Upadhyay 2015
Kerns 2013
Weitz 2013
Yonke 2013
Jejeebhoy 2011
Bennett 2009
Goldberg 2004
Goldman 2004
Hakim-Elahi 1990

Perforation Instruments pass deeper than expected by EGA and pelvic exam Patient may feel sudden sharp pain; may be painless Risk factors:

  • Inadequate dilation
  • Increased gestational age
  • Uterine flexion
  • Previous cesarean section
  • Operator inexperience
  • Uterine anomaly
Stop procedure:

  • Turn off suction
  • Assess patient: VS, pain, bleeding, abdominal exam
  • Check contents of aspirate for omentum or bowel, and for POC

If stable:

  • Evaluate with US
  • Experienced providers have safely explored uterus and completed procedure under US guidance
  • Observe for 1.5-2 hours
  • Consider uterotonics to contract uterus and control bleeding
  • Consider antibiotics

If unstable or perf with suction, transfer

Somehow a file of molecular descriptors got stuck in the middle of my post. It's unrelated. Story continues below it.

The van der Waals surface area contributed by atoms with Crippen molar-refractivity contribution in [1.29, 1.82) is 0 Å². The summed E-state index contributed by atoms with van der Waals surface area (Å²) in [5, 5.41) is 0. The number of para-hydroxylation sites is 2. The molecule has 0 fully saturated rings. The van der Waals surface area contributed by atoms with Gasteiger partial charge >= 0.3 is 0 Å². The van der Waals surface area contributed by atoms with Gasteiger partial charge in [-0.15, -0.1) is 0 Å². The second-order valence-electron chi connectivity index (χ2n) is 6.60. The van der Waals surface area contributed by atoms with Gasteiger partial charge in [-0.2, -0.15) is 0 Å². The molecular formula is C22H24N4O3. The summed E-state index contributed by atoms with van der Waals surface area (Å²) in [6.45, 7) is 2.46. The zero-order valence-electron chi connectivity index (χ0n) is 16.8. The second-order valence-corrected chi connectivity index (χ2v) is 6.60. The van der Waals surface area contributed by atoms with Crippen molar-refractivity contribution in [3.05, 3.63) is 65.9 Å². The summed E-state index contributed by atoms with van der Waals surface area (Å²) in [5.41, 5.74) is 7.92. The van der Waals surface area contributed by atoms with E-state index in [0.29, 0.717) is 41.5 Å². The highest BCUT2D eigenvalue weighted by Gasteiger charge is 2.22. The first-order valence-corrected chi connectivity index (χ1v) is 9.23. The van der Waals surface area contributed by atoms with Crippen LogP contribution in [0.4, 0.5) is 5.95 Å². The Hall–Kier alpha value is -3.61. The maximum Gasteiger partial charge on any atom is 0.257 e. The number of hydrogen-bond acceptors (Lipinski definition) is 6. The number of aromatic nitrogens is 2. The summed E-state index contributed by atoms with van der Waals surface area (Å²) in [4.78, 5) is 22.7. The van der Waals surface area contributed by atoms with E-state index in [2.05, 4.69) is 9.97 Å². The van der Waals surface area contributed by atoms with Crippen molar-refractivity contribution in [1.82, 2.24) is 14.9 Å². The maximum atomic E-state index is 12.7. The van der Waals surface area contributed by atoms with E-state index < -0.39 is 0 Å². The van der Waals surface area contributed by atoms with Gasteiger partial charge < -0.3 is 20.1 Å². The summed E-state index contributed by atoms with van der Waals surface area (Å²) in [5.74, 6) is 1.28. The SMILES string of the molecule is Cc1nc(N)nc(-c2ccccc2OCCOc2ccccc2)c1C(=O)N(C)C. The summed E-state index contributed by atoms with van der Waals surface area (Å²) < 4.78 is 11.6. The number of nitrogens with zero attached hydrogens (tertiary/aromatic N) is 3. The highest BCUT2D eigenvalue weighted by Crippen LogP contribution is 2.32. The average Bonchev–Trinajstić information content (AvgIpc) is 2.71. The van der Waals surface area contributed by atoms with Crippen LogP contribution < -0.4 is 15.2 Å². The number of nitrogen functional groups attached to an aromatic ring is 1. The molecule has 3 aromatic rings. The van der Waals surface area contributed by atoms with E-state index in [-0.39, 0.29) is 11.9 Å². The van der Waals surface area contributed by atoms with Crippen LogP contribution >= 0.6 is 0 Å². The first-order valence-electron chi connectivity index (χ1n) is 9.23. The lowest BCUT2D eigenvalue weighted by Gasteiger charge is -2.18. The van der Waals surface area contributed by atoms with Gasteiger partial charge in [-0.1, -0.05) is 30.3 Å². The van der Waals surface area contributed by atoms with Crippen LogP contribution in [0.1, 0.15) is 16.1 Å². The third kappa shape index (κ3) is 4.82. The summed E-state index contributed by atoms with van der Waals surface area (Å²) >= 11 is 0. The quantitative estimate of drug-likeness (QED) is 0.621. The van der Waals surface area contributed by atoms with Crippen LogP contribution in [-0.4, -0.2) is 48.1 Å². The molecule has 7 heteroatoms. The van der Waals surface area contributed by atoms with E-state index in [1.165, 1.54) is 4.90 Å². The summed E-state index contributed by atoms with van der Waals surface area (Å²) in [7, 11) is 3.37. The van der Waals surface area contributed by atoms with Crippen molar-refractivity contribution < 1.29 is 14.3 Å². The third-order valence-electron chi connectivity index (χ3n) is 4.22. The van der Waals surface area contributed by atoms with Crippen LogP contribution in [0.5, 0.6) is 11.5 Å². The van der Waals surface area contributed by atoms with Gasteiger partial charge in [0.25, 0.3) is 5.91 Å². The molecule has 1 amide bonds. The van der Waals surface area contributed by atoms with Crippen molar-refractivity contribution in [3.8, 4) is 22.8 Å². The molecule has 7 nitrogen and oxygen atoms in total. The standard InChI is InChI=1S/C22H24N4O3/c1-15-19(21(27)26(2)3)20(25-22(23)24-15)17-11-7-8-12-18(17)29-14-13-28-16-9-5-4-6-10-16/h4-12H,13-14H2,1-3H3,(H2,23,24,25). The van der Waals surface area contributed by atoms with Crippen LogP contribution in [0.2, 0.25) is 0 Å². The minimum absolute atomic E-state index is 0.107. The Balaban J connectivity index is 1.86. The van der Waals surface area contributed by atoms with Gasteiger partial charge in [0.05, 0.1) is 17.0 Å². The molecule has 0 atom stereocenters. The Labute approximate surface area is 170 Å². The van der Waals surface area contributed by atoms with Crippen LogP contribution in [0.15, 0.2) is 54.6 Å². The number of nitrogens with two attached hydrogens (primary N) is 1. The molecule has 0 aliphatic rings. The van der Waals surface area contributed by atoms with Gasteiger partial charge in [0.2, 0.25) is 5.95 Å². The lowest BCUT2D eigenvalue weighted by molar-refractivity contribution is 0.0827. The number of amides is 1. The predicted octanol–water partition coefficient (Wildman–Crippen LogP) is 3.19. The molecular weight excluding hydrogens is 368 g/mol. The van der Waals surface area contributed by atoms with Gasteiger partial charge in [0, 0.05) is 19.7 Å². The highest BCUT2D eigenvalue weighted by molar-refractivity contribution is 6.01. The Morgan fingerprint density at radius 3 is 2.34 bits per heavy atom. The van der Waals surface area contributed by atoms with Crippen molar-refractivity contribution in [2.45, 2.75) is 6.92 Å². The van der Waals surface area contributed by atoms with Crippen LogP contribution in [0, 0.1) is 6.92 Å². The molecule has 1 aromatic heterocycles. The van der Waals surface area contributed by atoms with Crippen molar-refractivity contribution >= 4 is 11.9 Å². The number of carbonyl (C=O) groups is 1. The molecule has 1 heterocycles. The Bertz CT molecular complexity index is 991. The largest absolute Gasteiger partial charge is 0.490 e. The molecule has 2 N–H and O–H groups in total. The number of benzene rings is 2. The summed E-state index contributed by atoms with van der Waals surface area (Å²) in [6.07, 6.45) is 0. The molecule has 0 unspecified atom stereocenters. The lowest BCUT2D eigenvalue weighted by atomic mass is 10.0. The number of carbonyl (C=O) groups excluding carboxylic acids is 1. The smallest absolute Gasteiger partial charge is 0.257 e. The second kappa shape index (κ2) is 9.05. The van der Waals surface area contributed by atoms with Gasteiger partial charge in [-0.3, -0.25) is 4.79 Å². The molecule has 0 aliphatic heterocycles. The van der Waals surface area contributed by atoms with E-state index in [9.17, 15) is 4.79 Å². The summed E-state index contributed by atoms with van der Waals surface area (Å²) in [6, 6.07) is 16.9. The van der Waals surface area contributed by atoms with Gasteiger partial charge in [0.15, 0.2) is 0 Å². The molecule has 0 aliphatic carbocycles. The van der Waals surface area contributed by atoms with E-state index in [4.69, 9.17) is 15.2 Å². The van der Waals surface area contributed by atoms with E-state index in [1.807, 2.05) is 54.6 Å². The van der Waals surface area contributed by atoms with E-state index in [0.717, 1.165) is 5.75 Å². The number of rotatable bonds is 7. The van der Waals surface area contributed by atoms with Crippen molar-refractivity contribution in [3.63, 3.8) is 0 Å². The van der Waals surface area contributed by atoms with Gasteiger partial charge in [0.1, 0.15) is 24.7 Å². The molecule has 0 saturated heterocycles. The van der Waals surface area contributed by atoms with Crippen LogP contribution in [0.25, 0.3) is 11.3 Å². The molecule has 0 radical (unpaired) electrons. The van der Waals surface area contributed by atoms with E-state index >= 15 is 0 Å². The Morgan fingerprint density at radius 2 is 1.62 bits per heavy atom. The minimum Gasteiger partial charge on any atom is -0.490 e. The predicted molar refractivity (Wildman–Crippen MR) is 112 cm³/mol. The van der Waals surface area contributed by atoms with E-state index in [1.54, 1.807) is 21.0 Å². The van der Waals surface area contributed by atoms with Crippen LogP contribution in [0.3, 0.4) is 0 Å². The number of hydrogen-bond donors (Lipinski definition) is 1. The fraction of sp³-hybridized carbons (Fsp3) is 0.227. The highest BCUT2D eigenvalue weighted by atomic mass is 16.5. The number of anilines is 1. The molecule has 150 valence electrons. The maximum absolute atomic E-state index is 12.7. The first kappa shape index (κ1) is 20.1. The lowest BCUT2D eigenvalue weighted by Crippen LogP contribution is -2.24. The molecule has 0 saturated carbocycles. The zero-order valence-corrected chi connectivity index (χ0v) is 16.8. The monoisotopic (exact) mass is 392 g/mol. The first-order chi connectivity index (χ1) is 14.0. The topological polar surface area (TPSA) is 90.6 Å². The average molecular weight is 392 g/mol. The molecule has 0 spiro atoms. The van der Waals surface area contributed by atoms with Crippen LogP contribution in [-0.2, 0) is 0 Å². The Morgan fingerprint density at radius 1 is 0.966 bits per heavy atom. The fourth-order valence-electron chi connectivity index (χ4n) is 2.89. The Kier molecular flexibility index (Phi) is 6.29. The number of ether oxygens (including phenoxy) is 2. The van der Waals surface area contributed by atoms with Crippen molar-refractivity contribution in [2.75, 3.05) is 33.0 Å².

0.02 – 0.07%

Upadhyay 2015
Weitz 2013
Yonke 2013
Jejeebhoy 2011
Goldberg 2004
Goldman 2004
Westfall 1998
Hakim-Elahi 1990

Delayed Complications Clinical Presentation Management Options Occurrence Rate*
Incomplete Abortion (Residual nonviable fetal tissue) At time of aspiration:

  • Inadequate POC

or
Days to weeks after:

  • Pelvic pain
  • Abnormal bleeding
  • Pregnancy symptoms
  • Enlarged or boggy uterus

US shows persistent IUP or debris [latter is non-specific; may be normal (Russo 2012; Paul 2009, pg. 228)]

Follow serial hCGs if any doubt that aspiration was complete Offer misoprostol or reaspiration to empty uterus Reaspiration preferred if:

  • Signs of infection
  • Hemorrhage
  • Severe pain

Significant anemia

0.2 – 4.4%

Upadhyay 2015
Weitz 2013
Yonke 2013
Jejeebhoy 2011
Bennett 2009
Warriner 2006
Goldberg 2004
Goldman 2004
MacIsaac 2000
Westfall 1998

Continuing Pregnancy Presentation:

  • Ongoing pregnancy symptoms
  • Enlarging uterus

Risk factors:

  • Early gestational age
  • Uterine anomalies/fibroids
  • Missed multiple gestation

Operator inexperience

 If inadequate POCs suspected at time of procedure, consider:

  • US
  • Serial hCGs